☻As described in the post, in the NH, the recent ‘hiatus’ is a winter phenomenon. Particularly, December-February all show downturns in temperatures with April-August all showing a continued rise. Over this same short period, down in the SH the monthly trends are more cat’s cradle than any distinct trend.
☻Over the full 1880-2012 record in both hemispheres, the October-March temperatures have risen more than April-September temperatures (Linear regressions 1905-2012 NH 15% more, SH 13% more).
☻Similarly, it is the October-March monthly temperatures in both hemispheres that exhibit the greatest inter-month variation. (On the linked graphic, shown by the blue winter month in the NH & the pink summer months in the SH.) Again ignoring 1880-1904 as the graph gets a little wild back then, the average spread of the half year monthly temperatures for 1905-2012 were for NH O-M 0.278ºC, A-S 0.134ºC & for SH O-M 0.245ºC, A-S 0.156ºC. The NH months May-September show particular conformity averaging 0.100ºC spread.
Perhaps another observation from the graphic is that there are no symptoms to suggest any 60-year natural cycle acting on these temperatures. This was my reason for taking a look as I hope to shortly renew my little game of “Where’s AMO?” with those who propose that such a cycle does waggle the global temperatures at that frequency.
The southernmost ice core from Greenland was analyzed for dominant frequencies for the past several hundred years. The result is that only a 20 year quasiperiod rose out of the noise. There ain’t no persistent AMO.
Greenland ice core evidence for spatial and temporal variability of the Atlantic Multidecadal Oscillation
Petr Chylek, Chris Folland, Leela Frankcombe, Henk Dijkstra, Glen Lesins, Manvendra Dubey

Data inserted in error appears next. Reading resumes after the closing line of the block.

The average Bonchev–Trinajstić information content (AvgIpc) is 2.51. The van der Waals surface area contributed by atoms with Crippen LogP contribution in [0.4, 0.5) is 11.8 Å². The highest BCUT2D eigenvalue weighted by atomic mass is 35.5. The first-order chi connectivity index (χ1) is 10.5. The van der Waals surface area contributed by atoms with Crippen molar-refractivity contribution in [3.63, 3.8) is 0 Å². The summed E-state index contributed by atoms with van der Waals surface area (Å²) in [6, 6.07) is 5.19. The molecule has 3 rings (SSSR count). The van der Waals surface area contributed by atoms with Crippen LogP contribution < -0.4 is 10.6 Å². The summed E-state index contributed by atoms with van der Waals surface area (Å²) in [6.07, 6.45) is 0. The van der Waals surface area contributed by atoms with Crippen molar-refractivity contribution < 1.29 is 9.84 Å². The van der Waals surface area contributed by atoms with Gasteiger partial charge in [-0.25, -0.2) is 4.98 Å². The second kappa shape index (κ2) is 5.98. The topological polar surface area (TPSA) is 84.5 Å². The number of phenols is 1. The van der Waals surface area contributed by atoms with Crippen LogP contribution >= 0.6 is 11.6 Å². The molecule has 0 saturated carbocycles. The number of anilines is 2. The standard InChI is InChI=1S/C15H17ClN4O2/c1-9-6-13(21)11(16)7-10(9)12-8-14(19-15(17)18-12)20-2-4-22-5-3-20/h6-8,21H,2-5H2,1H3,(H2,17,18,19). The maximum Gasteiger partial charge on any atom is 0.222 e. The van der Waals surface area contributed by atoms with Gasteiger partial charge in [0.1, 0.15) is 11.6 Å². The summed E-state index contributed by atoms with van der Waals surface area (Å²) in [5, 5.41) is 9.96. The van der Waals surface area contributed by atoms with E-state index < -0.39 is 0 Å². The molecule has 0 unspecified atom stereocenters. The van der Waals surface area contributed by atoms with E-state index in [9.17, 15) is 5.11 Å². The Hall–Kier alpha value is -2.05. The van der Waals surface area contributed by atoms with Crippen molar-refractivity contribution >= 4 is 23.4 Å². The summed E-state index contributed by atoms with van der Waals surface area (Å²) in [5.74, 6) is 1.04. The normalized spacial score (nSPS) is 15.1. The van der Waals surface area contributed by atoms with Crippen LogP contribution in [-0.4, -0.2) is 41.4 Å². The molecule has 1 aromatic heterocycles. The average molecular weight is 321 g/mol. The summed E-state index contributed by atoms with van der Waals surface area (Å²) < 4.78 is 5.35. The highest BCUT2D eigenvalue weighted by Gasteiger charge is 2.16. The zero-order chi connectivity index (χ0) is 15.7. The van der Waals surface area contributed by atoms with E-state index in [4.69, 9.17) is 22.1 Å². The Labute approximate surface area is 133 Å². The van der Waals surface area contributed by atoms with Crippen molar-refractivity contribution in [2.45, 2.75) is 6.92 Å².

Geophysical Research Letters
Volume 39, Issue 9, May 2012
David B. Benson.
I think I would disagree, but perhaps only in definition.
There is evidence of a 60-year AMO, just as there is evidence of a 20-year AMO. The problem which folk like Zhou & Tung seem to consciously dodge & which Wu et al address (fig 9.) but without any regard to what they are analysing is perhaps illustrated by the CET record. If there was a 60-year-type cycle waggling 20th century temperatures to any significant degree (as the deniers would love that there were), why does it fail to significantly waggle the CET over the previous 250 years? AMO is not a feature of pre-1900 CET yet CET is the temperature record for an island stuck right in the side of the ocean in question. How then does AMO appear globally without leaving its mark on the CET?
So I conclude, if there is evidence of a 60-year AMO (and I suggest there is), the evidence of it being a significant feature in global temperatures remains entirely lacking.
So is this seasonal polar amplification, mostly? Does humidity (water as a greenhouse gas) decrease in wintertime enough that a trend due to CO2 increase would be more detectable in winter?
I am an editor of a new Polish site on climate change and climate research http://www.naukaoklimacie.pl, taking example from Skeptical Science etc. Can we use (and translate) one of your plots from “el Niño and the Non-Spherical Cow” in our text about Kosaka and Xie experiment?